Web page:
Even though the Virginia Film Festival shifted to a primarily virtual format this year, the quality of the films was not affected. One of the films included in the online festival was “The Art of Statecraft: The Bush 41 Team.” The documentary focuses on international policy during the presidency of George H.W. Bush, mostly focused on the years 1989 to 1993 but with flashbacks to preceding events. The film pairs this footage with interviews from scholars and members of the administration from today to reflect upon the decisions of the Bush administration.
Members of the Bush administration make appearances in the documentary. Vice President Dan Quayle, Chief of Staff John H. Sununu, Secretary of State James Baker, Deputy National Security Advisor Robert Gates, Secretary of Defense Dick Cheney, Colin Powell and William Webster, the former Director of Central Intelligence are all featured.
The film is an in-depth — if not even-handed — look at the Bush presidency. The first Bush is often looked over, possibly because he was a one-term president and his son’s presidency was much more memorable than his — particularly for younger Americans. So it’s valuable to get an in-depth look at his presidency, especially given the historical significance of the time period — this is the presidency when the end of the Cold War, the fall of the Soviet Union, Operation Desert Storm and the protest of Tiananmen Square all occurred. To see the perspective of American leaders during this tumultuous time period is very much appreciated.
The film only focuses on the international issues of the Bush presidency, which was a critical decision by the filmmakers. The documentary clocks in at only 56 minutes, so to go in-depth into the domestic and international politics of a four-year period in that brief runtime would have been impossible. The filmmakers would have had to leave out certain interviews or footage just in order to mention everything of significance, and the quality and flow of the movie would have been sacrificed.
As we come upon a presidential election and the two-year anniversary of Bush’s death, the documentary does a wonderful job of letting the audience see what he was like as a person and his views on the role of the presidency. This perspective is important now when we have a president who many argue has neglected the important responsibilities of the highest office in the world. In the film, we see a viewpoint of Bush that Americans don’t usually see — a funny, compassionate man, who from his perspective tried to do what was best for the country.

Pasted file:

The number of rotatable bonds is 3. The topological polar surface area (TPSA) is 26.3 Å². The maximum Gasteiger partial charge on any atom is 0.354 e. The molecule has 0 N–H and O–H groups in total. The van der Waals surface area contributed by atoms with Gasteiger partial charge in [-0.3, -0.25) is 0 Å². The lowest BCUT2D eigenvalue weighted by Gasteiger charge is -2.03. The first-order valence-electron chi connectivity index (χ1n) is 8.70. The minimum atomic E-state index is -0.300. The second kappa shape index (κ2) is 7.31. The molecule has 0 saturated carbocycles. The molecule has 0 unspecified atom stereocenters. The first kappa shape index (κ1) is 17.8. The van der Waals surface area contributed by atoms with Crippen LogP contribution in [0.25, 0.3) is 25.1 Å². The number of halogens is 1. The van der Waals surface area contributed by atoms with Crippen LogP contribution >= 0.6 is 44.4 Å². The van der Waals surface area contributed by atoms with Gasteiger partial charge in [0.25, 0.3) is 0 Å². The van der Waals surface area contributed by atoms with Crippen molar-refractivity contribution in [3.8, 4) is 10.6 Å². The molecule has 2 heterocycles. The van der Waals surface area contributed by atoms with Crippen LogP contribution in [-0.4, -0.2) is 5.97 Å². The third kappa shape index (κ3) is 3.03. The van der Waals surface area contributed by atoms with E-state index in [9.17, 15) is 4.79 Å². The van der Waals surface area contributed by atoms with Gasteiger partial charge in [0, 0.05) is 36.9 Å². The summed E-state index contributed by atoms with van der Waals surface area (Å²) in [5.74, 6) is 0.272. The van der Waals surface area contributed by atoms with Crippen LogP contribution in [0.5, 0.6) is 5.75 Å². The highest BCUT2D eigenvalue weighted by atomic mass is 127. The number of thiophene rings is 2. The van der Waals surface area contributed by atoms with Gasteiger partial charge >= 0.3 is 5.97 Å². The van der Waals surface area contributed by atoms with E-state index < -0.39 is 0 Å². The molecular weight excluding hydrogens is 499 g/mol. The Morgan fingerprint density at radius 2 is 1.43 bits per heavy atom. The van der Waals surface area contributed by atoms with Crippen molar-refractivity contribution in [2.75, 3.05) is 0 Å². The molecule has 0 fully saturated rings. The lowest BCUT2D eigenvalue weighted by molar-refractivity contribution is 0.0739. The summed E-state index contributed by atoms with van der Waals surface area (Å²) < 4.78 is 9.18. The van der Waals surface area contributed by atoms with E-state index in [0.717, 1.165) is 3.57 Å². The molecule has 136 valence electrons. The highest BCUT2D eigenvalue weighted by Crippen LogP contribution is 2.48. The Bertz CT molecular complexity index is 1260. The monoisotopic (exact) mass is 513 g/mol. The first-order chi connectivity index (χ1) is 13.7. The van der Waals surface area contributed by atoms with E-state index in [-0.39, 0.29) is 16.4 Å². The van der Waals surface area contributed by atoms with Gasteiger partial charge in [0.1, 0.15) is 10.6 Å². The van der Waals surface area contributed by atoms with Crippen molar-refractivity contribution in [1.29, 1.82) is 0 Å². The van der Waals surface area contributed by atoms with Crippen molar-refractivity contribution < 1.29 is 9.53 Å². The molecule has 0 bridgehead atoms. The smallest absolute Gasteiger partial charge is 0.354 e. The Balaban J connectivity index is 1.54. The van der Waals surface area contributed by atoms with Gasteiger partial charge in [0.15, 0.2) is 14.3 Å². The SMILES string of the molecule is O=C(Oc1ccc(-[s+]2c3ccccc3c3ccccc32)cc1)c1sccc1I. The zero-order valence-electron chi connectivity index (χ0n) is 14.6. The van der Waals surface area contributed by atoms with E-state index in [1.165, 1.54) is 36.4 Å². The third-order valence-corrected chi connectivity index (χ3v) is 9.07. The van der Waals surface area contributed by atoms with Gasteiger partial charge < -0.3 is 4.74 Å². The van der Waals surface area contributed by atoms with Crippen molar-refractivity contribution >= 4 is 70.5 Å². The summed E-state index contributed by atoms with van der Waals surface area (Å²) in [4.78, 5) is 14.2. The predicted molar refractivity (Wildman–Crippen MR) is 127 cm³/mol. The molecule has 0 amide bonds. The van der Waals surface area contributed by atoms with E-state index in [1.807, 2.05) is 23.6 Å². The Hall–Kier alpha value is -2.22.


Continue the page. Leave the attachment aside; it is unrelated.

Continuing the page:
Another standout element of the film is the implementation of archival footage, interviews and photographs. The extensive collection helps the audience learn and understand what occurred during the Bush presidency through visuals and first-person accounts. One of the best examples is an interview with Robert Blackwell, a former member of the National Security Council, who tells a nail-biting story about the Malta Summit — the first official meeting between Bush and Soviet President Mikhail Gorbachev.
According to Blackwell’s recollection, Bush and Gorbachev decided to meet on a Soviet ship, in order for Gorbachev to feel comfortable. Members of the Bush administration had to travel from the shore to the Soviet ship on a small boat. Important members of the Bush administration were on a small boat in rough waters. Footage of this story is also shown to accompany Blackwell’s account.
The story invokes a central idea of the documentary — that President Bush was unwavering in his actions. He was very deterministic. When he wanted something to happen, he would do anything within his means to make it happen. Only those closest to him would truly know this.
The biggest criticism of the film has to be its rosy perspective of the administration and its lack of critique of their actions, especially when the documentary discusses Operation Desert Storm. The documentary does acknowledge that the Bush administration could have gone all-in and captured or killed Saddam Hussein, but chose not to. However, the filmmakers did not really push any of the participants being interviewed on why they didn’t get Hussein, or why they chose to enter Kuwait with military force then retreat with no further military action. One popular viewpoint on the invasion of Iraq in 1991 now is that it was a hasty decision that has contributed to the modern unrest in the Middle East. The fact that this was not heavily addressed is a massive critique of the documentary.
All presidents have made mistakes or are seen in a more negative light now than at the time. It is important to acknowledge these flaws because it makes our democracy stronger — the fact that the documentary doesn’t question Bush’s decisions is unfortunate and decreases the quality of the film.
The film brings a lot of interesting perspectives and information to its audience. Although not for everyone, “The Art of Statecraft” will definitely interest politics and American history junkies. But if you’re looking for an objective documentary, give it a pass.